Cosí fan tutte (Wolfgang Amadeus Mozart)- Lisa Della Casa, Christa Ludwig, Emmy Loose, Anton Dermota, Erich Kunz, Paul Schöffler, Vienna State Opera Orchestra and Chorus conducted by Karl Böhm, 1955, Decca
Also available on Spotify
This, the first stereo recording, has been selected as a stellar example of how Mozart is done in the most distinguished Germanic traditions. One of the most peerless conductors of the recorded era is at the helm of a redoubtable orchestra and a set of accomplished soloists. The orchestra has a creamy sound, with emphasis on the woodwinds, and a firm grip on the reigns of the brass section. The tempi chosen by Böhm are faultless and draw out the music in a heart achingly beautiful way. As for the singing, Della Casa is one of the Spanish voices of the sun, with an effortless charm. She sings Come scoglio with fire, Per pietà with pathos, and everything else without a trace of irony. Christa Ludwig, one of the most expressive mezzos of her day, sings with vivacity, humour and mischief, like a little child; petulant when she is caught in her misdemeanours. Emmy Loose is a solid Despina, although lacking in the charm of a young Ileana Cotrubas, or the cynicism of Teresa Stratas. There is some muscular singing from Erich Kunz and Paul Schöffler, the deeper male voices, passionate and acerbic. Their voices may sound a little grating to modern ears so accustomed to the cultivation of vocal beauty even at the sacrifice of dramatic expression. Anton Dermata is a tenor with a hefty voice and great vocal ease. The only glaring flaw in his singing, may perhaps be the German intonations in his Italian. This is a recording worth listening to, it would be foolish to scorn the old fashioned methods of music making, when they are so startlingly beautiful.
Cosí fan tutte (Wolfgang Amadeus Mozart)- Véronique Gens, Bernarda Fink, Graciela Oddone, Werner Güra, Marcel Boone, Pietro Spagnoli, Concerto Köln, Kölner Kammerchor conducted by René Jacobs, 1999, Harmonia Mundi
Available on Spotify
This is a more fast paced, energetically conducted record. The orchestral sound is stringent as is the case with most period ensembles (orchestras that use the instruments tuned as they would have been in the age in which the music was composed, which is usually to a lower scale), but as is often not the case, it does not lack in brightness. Jacobs reiterates the belief that he is one of the scholar-musicians of the day, believing in historically informed performances. The vocal cast is young and exciting and excited. The singing is highly strung, expressive and for the most part, aurally very pleasing. Véronique Gens delivers one of her strongest performances and has a voice with a placid lower register, a middle register comfortable enough to sound almost mezzo-ish in depth, and a clear and rounded top. Bernarda Fink reiterates her reputation as one of the most dependable mezzo-sopranos of her age, with a performance that is consistently good and occasionally excellent. Graciela Oddone delivers a performance that in no way detracts from the performance, even if it fails to be electrifying. What is electrifying is Pietro Spagnoli’s Don Alfonso, where he solidifies his reputation as one of the more sardonic singers of the age. His performance lacks some of the warm humour that goes so well with the role, he is perhaps a slightly less affectionate cynic than he could be, but his slightly darker reading of the character is effective. Werner Güra and Marcel Boone are strong singers who carry the recording with unassuming but excellent singing.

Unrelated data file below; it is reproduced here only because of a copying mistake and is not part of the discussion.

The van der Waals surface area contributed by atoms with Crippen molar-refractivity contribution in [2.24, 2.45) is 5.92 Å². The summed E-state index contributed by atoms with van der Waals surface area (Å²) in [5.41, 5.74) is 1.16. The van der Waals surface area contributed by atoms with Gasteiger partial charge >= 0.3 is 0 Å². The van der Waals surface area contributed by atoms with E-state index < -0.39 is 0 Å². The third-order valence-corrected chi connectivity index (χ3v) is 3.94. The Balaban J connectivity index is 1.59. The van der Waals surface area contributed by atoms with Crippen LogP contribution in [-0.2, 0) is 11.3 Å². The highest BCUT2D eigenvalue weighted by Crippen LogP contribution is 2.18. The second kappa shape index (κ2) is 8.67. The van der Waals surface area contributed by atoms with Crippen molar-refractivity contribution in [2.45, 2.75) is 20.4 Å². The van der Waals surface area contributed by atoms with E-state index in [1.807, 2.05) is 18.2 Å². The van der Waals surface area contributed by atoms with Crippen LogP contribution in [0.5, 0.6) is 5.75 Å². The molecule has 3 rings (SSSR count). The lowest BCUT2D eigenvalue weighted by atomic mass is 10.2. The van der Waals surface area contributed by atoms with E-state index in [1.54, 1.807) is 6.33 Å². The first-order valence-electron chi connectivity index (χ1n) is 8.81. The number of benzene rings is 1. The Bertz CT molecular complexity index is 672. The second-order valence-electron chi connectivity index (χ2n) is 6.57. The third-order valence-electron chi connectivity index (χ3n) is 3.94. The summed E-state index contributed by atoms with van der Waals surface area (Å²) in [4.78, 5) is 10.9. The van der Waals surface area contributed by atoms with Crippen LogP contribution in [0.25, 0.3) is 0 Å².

What carries both these recordings is excellent conducting, good orchestras and well chosen ensemble casts. While the singers may not always be standing performances, they function as integral parts of the whole performance. And in neither of these recordings are there any moments to make anybody cringe. Böhm and Jacobs both avoid affected mannerisms and manage to give genuinely exciting readings of the score. What I haven’t stressed on, because there is little to fault, is the music composed by Mozart. It is atmospheric and illustrative. The music often says more about plot and characters than the text manages to do. The music is what adds the humour to this comedy (Despina as both doctor and notary will make you laugh unless it is sung terribly, as it often is). And there will be moments when your heart rate will possibly increase because you will be astounded by the sheer perfection of what you just heard. I am no blind worshipper, I advise you to listen to Cosí fan tutte, and arrive at your own inevitable conclusions.